This Japanese Company’s Flying Car Has Successfully Taken Off!
Another day, another piece of flying car news. However, this may not just be hearsay and assumptions about the future of flying cars. No, this is the real thing. A Japanese company has made the first successful test flight of its “flying car”.
Sure, it was in a cage, and it was unmanned but the fact remains that Japan, so often at the forefront of new electronics has come up with a prototype which actually flew. Made by NEC Corp., the vehicle is essentially a large drone with four propellers that’s capable of carrying people. It’s being tested in a large 10-meter-by-20-meter cage that’s 2 meters tall, to make sure it doesn’t fly out of control and injure someone, or cause damage.
The Japanese electronics maker demonstrated the machine, flying without a passenger. Powered by a battery, it rose briefly to about 3 meters above the ground before settling down again. NEC engineers spent about a year developing the model, which weighs about 150 kilograms and is 3.9 meters long.
Japan’s government has a big ambition for these flying cars; it wants the country to become a leader in flying cars after missing out on advancements in technology such as electric cars and ride-hailing services. The country’s technological roadmap calls for shipping goods by flying cars by around 2023 and letting people ride in flying cars in cities by the 2030s.
“Japan is a densely populated country and that means flying cars could greatly alleviate the burden on road traffic,” said Kouji Okada, a leader of the project at NEC. “We are positioning ourselves as an enabler for air mobility, providing location data and building communications infrastructure for flying cars.”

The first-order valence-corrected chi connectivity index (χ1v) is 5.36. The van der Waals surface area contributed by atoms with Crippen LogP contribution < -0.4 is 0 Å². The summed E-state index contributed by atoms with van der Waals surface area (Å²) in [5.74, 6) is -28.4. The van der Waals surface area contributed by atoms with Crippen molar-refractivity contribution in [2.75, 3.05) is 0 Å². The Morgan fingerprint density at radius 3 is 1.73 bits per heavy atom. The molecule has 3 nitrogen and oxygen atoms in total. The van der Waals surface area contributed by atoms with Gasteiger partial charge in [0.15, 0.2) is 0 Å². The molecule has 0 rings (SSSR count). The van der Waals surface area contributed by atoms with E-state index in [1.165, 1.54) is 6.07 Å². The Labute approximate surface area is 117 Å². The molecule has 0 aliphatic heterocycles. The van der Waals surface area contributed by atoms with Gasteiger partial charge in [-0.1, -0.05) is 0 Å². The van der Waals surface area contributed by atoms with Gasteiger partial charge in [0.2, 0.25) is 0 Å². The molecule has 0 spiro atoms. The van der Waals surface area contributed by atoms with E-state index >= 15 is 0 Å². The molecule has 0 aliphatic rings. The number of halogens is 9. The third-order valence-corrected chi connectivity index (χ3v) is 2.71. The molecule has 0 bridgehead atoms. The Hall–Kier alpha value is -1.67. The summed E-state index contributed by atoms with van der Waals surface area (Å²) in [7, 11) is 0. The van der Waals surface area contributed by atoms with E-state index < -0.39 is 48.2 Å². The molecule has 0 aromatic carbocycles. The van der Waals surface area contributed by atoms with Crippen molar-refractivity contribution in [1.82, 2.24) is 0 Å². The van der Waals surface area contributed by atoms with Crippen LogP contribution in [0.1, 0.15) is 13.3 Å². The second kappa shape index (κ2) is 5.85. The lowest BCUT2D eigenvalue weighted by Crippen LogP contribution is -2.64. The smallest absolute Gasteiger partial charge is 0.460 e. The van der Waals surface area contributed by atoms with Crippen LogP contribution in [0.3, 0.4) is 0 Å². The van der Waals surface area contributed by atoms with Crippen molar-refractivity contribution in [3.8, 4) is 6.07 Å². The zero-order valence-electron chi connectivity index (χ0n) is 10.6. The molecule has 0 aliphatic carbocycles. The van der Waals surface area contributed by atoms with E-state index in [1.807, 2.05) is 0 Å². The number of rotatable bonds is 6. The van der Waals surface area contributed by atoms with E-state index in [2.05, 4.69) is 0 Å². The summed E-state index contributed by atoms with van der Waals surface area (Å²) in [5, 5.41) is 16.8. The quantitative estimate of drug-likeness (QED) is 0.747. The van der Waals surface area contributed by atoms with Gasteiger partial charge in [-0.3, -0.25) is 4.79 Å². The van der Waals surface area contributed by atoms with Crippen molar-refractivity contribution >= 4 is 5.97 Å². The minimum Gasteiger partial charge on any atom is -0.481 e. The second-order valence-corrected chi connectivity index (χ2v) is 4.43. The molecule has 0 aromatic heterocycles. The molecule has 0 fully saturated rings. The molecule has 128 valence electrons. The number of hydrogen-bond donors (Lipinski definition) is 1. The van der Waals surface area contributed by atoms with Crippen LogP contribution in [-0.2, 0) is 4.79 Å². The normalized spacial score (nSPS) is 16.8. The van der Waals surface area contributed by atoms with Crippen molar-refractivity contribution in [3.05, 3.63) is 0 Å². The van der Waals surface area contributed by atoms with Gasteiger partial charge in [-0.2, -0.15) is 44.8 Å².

Although NEC’s demo is among the first by a major Japanese corporation, the electronics giant isn’t planning to mass-produce the flying car, according to Okada. Instead project partner Cartivator will start mass producing the transportation machine in 2026, according to the startup’s co-founder, Tomohiro Fukuzawa.
NEC engineers and Cartivator, which it sponsors, spent about a year developing the model, and the Japanese government is fully supporting their push for the flying car, as the company has been granted a permit for outdoor flights.
However, the company faces huge competition as number of companies, including Boeing, Airbus, and Uber, are working on autonomous flying. Google co-founder Larry Page’s Kitty Hawk Corp. is also working on a flying car. Further, Japan isn’t the only country seeking to usher in a flying-car utopia; Dubai, Singapore, and New Zealand have expressed similar intentions. It’s not quite clear who the target market is yet, and there is still no mention of whether driverless “flying” taxis will be economically viable, but there is a clear excitement regarding this project and we can’t wait to sit in the world’s very first flying car soon.
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